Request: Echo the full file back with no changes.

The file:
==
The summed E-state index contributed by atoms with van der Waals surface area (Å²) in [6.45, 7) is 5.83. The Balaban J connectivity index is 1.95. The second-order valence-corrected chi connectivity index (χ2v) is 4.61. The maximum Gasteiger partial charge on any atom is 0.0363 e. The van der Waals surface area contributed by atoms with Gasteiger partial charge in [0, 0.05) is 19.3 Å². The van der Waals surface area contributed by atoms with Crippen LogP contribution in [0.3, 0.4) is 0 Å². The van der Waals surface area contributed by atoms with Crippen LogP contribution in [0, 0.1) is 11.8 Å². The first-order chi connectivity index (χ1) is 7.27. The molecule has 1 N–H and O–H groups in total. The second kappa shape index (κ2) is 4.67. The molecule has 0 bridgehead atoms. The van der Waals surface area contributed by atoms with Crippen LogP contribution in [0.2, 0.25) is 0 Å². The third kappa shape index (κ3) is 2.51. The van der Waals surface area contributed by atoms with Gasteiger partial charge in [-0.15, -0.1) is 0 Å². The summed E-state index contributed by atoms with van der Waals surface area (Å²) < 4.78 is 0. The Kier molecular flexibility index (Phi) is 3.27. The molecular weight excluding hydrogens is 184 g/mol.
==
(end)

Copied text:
The summed E-state index contributed by atoms with van der Waals surface area (Å²) in [6.45, 7) is 5.83. The Balaban J connectivity index is 1.95. The second-order valence-corrected chi connectivity index (χ2v) is 4.61. The maximum Gasteiger partial charge on any atom is 0.0363 e. The van der Waals surface area contributed by atoms with Gasteiger partial charge in [0, 0.05) is 19.3 Å². The van der Waals surface area contributed by atoms with Crippen LogP contribution in [0.3, 0.4) is 0 Å². The van der Waals surface area contributed by atoms with Crippen LogP contribution in [0, 0.1) is 11.8 Å². The first-order chi connectivity index (χ1) is 7.27. The molecule has 1 N–H and O–H groups in total. The second kappa shape index (κ2) is 4.67. The molecule has 0 bridgehead atoms. The van der Waals surface area contributed by atoms with Crippen LogP contribution in [0.2, 0.25) is 0 Å². The third kappa shape index (κ3) is 2.51. The van der Waals surface area contributed by atoms with Gasteiger partial charge in [-0.15, -0.1) is 0 Å². The summed E-state index contributed by atoms with van der Waals surface area (Å²) < 4.78 is 0. The Kier molecular flexibility index (Phi) is 3.27. The molecular weight excluding hydrogens is 184 g/mol.